Continuing professional learning of teachers: is this concept more valid for current higher education?
Taylor, JA & Wilson, G 2011, 'Continuing professional learning of teachers: is this concept more valid for current higher education?', Research and development in higher education: higher education on the edge: 34th HERDSA Annual International Conference. Gold Coast, Qld., 4-7 July.
Continuing professional learning is based on the notion that learning for professionals is continuing, active, social, and related to their practice. In designing CPL activities the focus is on the spirit of critical inquiry to enable professionals to gain insights into their own learning and their assumptions about their practice (Webster-Wright, 2010). In higher education CPL has all of these facets and is framed to support different stages of an academic’s career.
Traditionally universities primarily offer professional development for teaching which addresses the acquisition of the knowledge and skills founded on epistemological concerns. Strategies include teacher preparation programs for new academics and Graduate Certificates focused on learning and teaching in a university context. Less direct professional development strategies are also apparent. Distance education universities have always included facilitated educational design as a strategy to enhance practice, while the individual academic may informally choose a mentor to assist their development. Support for communities of practice and scholarship of teaching has gained momentum in recent times.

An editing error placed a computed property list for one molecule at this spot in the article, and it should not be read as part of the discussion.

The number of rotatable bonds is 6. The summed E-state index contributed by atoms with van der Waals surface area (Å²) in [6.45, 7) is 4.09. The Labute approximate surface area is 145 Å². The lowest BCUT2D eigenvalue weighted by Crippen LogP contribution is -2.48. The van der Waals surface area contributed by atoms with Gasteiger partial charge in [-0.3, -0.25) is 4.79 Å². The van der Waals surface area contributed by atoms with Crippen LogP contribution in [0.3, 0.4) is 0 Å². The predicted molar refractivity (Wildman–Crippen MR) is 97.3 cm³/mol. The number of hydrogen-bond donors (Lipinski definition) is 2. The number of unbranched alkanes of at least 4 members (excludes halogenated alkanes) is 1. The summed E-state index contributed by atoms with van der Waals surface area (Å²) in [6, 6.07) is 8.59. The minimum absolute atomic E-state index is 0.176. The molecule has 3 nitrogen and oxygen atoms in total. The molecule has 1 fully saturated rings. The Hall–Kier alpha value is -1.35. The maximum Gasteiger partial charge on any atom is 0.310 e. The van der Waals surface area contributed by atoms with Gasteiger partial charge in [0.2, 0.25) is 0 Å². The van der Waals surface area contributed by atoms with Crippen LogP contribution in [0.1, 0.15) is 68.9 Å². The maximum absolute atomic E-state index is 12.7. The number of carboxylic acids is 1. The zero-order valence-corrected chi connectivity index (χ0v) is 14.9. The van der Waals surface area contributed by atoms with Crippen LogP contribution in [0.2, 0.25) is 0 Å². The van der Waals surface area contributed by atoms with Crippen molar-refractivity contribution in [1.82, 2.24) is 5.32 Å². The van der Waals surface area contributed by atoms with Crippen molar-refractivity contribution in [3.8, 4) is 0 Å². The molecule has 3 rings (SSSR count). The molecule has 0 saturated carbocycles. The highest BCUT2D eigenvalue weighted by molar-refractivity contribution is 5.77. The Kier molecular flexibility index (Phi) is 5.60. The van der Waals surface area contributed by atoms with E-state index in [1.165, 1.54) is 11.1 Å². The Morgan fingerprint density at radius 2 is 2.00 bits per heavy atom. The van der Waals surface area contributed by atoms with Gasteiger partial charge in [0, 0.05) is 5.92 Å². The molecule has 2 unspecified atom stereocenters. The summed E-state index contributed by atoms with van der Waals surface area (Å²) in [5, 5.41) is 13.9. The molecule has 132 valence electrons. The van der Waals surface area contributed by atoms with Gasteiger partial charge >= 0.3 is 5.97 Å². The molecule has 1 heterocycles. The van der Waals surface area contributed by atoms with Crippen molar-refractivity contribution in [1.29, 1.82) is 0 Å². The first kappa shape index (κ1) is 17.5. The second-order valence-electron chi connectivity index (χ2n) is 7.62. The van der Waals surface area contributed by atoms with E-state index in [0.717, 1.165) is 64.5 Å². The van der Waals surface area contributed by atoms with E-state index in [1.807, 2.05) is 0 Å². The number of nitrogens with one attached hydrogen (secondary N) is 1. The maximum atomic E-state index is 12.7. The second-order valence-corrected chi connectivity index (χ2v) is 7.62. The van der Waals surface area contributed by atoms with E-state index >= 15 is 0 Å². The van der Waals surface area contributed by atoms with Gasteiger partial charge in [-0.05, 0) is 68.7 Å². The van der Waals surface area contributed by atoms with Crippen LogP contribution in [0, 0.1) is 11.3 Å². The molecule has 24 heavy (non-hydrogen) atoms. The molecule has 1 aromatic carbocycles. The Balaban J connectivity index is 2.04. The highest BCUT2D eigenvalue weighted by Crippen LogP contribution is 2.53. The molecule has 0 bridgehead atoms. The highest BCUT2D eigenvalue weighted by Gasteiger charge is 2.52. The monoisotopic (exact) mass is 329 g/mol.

This roundtable offers an opportunity for participants to join with us to explore the challenges facing institutions and their staff if a professional learning standpoint is adopted. Questions include:
• Is a professional learning framework more appropriate than professional development models for teaching enhancement in the current higher education climate?
• What does the adoption of a CPL approach mean
o to the practices and ways of working of teaching and learning centres?
o to an academic within a department/faculty?
• What are the institutional requirements in terms of structures and resources to adopt and embed a professional learning framework?
Webster-Wright, A. (2010). Authentic professional learning. Making a difference through learning at work. Dordrecht: Springer.
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